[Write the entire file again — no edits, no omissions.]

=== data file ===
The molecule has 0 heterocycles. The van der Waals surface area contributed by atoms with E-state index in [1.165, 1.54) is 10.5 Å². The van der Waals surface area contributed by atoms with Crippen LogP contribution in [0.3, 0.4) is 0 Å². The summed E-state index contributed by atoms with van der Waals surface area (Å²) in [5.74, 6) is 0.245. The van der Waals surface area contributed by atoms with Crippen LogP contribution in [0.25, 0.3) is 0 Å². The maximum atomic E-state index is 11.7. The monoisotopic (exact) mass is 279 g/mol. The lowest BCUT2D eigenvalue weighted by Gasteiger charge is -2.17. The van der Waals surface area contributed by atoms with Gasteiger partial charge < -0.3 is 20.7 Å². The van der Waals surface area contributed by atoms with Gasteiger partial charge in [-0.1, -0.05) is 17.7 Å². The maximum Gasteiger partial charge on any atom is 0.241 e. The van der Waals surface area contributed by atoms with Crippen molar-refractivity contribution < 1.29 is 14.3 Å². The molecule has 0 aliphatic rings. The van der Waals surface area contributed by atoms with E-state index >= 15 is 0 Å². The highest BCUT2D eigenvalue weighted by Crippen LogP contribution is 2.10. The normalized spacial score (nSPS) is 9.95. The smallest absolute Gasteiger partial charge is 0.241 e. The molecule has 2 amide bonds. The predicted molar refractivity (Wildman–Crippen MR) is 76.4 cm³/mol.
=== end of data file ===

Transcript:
The molecule has 0 heterocycles. The van der Waals surface area contributed by atoms with E-state index in [1.165, 1.54) is 10.5 Å². The van der Waals surface area contributed by atoms with Crippen LogP contribution in [0.3, 0.4) is 0 Å². The summed E-state index contributed by atoms with van der Waals surface area (Å²) in [5.74, 6) is 0.245. The van der Waals surface area contributed by atoms with Crippen LogP contribution in [0.25, 0.3) is 0 Å². The maximum atomic E-state index is 11.7. The monoisotopic (exact) mass is 279 g/mol. The lowest BCUT2D eigenvalue weighted by Gasteiger charge is -2.17. The van der Waals surface area contributed by atoms with Gasteiger partial charge < -0.3 is 20.7 Å². The van der Waals surface area contributed by atoms with Gasteiger partial charge in [-0.1, -0.05) is 17.7 Å². The maximum Gasteiger partial charge on any atom is 0.241 e. The van der Waals surface area contributed by atoms with Crippen molar-refractivity contribution < 1.29 is 14.3 Å². The molecule has 0 aliphatic rings. The van der Waals surface area contributed by atoms with E-state index >= 15 is 0 Å². The highest BCUT2D eigenvalue weighted by Crippen LogP contribution is 2.10. The normalized spacial score (nSPS) is 9.95. The smallest absolute Gasteiger partial charge is 0.241 e. The molecule has 2 amide bonds. The predicted molar refractivity (Wildman–Crippen MR) is 76.4 cm³/mol.